What Dudes Are Doing On Facebook

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What Women Really Think
March 17 2011 1:23 PM

What Dudes Are Doing On Facebook

If it hadn't been true before, it's certainly true now: Facebook has become the stomping grounds of the usual hucksters of the Internet who are reaching into men's pants in order to pull out some coins. New software that purports to use image editing to "undress" pictures of your friends on Facebook is being marketed, and even though there's exactly zero chance that it produces anything close to a realistic image, I'm going to guess it sells well. Because when it comes to getting off, hope so often trumps reason. And there are definitely dudes out there getting off on Facebook.

Last April, I wrote a piece for the Daily Beast about the widespread secret of Facebook, which is that a chunk of its traffic, probably an uncomfortably large chunk, involves men looking at pictures of women for masturbatory purposes. After all, the single most common activity on Facebook is men looking at pictures of women , and while I'm sure some of that is perfectly innocent, much of it is not. It's not the most comfortable thought in the world. Facebook is about linking up with friends and isn't especially pornographic, after all, so the allure of using it for sexual purposes is that you know the women in the pictures. Social networking is voyeuristic by nature, and so turning that into a turn-on was inevitable. But, as I noted last year, this probably falls into the "no harm, no foul" zone of social networking. It's just the same as thinking about that person in your head, but with visual aids.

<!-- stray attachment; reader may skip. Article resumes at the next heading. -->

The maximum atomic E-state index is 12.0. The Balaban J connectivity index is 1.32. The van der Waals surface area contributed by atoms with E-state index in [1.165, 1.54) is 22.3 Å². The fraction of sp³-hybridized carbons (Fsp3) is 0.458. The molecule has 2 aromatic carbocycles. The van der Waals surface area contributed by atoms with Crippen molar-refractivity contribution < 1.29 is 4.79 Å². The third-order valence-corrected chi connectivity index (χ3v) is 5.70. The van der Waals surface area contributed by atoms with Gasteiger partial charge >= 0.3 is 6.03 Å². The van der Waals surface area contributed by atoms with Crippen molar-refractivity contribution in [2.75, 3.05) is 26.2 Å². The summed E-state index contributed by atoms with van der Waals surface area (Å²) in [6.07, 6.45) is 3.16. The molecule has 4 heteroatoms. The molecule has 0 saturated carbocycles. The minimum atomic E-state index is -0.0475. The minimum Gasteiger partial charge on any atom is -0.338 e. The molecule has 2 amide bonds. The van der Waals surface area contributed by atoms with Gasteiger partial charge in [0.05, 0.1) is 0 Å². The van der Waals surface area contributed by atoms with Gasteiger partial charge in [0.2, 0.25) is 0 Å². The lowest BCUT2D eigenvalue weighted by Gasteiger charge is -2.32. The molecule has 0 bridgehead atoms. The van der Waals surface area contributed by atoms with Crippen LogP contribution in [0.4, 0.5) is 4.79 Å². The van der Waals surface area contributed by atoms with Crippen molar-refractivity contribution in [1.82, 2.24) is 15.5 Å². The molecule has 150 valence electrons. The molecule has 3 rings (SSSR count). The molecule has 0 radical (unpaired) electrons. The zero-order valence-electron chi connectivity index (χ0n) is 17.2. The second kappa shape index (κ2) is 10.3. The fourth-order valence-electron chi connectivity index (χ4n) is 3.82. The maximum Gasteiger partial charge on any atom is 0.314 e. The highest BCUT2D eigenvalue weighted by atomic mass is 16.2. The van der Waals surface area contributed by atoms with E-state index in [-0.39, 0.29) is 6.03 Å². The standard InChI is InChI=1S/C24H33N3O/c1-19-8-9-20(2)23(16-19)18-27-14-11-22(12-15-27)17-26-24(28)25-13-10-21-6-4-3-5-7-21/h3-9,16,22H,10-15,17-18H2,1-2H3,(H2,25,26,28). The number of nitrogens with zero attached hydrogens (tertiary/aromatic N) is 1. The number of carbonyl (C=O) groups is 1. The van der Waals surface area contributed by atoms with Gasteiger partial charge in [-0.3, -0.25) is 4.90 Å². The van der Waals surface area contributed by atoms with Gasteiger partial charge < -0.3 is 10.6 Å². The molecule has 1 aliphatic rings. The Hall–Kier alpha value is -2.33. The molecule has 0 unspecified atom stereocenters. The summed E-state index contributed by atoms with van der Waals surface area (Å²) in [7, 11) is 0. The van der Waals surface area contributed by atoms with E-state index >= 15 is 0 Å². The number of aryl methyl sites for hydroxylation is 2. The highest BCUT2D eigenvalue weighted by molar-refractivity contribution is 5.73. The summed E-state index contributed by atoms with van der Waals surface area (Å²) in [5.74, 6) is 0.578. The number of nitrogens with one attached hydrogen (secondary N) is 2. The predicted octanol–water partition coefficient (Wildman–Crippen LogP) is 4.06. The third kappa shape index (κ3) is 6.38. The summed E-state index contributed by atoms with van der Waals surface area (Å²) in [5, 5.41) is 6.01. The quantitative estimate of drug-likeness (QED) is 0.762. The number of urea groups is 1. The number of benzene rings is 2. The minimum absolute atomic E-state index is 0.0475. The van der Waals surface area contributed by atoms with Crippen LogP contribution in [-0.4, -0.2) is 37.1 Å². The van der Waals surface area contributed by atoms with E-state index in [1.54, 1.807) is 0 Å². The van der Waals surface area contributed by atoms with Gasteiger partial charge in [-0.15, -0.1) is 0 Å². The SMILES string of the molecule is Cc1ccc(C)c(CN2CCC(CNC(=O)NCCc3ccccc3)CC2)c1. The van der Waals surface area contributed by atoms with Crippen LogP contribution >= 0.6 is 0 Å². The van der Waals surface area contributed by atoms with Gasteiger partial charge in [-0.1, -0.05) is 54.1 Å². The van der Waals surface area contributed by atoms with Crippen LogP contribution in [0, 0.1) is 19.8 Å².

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Of course, using crappy software to make someone look fake-naked isn't a greater violation, so long as the veil of secrecy continues to be pulled around this activity. But I'd still advise against it, for two reasons. One is simply aesthetic. It may be fun while you're doing it, but after all is said and done, the crappiness of it will haunt you in the same way crying at Titanic or enjoying the Black Eyed Peas will haunt you for the rest of your life. But more importantly, if you create images of people that are fake-naked, those could get out in the world in the same way that actual nude pictures inevitably do.  And then you would have crossed the line from having a private moment to actually harming an innocent person. So my advice to anyone tempted to buy this is to save your money and keep these images to your imagination.

Amanda Marcotte is a Brooklyn-based writer and DoubleX contributor. She also writes regularly for the Daily Beast, AlterNet, and USA Today

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